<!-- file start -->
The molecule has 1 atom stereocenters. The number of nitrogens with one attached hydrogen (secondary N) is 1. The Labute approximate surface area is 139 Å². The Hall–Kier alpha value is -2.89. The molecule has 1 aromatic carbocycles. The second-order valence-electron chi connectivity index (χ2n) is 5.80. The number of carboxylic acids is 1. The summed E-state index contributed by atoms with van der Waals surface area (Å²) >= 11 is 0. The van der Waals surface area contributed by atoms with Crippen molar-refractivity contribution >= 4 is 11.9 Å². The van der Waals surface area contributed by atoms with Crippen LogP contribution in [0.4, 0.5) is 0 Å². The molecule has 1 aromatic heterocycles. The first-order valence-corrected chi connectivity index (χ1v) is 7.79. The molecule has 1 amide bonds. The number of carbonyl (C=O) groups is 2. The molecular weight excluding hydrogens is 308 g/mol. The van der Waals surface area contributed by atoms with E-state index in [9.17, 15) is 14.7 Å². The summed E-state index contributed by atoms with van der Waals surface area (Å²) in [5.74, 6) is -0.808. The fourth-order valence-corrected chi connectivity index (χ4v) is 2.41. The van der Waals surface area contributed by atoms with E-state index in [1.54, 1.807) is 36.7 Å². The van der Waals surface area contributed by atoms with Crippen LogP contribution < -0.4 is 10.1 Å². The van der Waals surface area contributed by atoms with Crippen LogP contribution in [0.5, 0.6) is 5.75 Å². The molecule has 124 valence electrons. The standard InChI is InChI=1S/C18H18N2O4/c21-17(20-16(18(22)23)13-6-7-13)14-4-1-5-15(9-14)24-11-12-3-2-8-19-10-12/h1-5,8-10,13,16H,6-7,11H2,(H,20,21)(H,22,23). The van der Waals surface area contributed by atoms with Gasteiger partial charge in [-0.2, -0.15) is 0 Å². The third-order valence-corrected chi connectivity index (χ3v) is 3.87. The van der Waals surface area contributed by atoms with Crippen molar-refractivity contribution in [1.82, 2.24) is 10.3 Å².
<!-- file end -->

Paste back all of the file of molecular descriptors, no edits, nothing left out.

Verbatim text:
The molecule has 1 atom stereocenters. The number of nitrogens with one attached hydrogen (secondary N) is 1. The Labute approximate surface area is 139 Å². The Hall–Kier alpha value is -2.89. The molecule has 1 aromatic carbocycles. The second-order valence-electron chi connectivity index (χ2n) is 5.80. The number of carboxylic acids is 1. The summed E-state index contributed by atoms with van der Waals surface area (Å²) >= 11 is 0. The van der Waals surface area contributed by atoms with Crippen molar-refractivity contribution >= 4 is 11.9 Å². The van der Waals surface area contributed by atoms with Crippen LogP contribution in [0.4, 0.5) is 0 Å². The molecule has 1 aromatic heterocycles. The first-order valence-corrected chi connectivity index (χ1v) is 7.79. The molecule has 1 amide bonds. The number of carbonyl (C=O) groups is 2. The molecular weight excluding hydrogens is 308 g/mol. The van der Waals surface area contributed by atoms with E-state index in [9.17, 15) is 14.7 Å². The summed E-state index contributed by atoms with van der Waals surface area (Å²) in [5.74, 6) is -0.808. The fourth-order valence-corrected chi connectivity index (χ4v) is 2.41. The van der Waals surface area contributed by atoms with E-state index in [1.54, 1.807) is 36.7 Å². The van der Waals surface area contributed by atoms with Crippen LogP contribution < -0.4 is 10.1 Å². The van der Waals surface area contributed by atoms with Crippen LogP contribution in [0.5, 0.6) is 5.75 Å². The molecule has 124 valence electrons. The standard InChI is InChI=1S/C18H18N2O4/c21-17(20-16(18(22)23)13-6-7-13)14-4-1-5-15(9-14)24-11-12-3-2-8-19-10-12/h1-5,8-10,13,16H,6-7,11H2,(H,20,21)(H,22,23). The van der Waals surface area contributed by atoms with Gasteiger partial charge in [-0.2, -0.15) is 0 Å². The third-order valence-corrected chi connectivity index (χ3v) is 3.87. The van der Waals surface area contributed by atoms with Crippen molar-refractivity contribution in [1.82, 2.24) is 10.3 Å².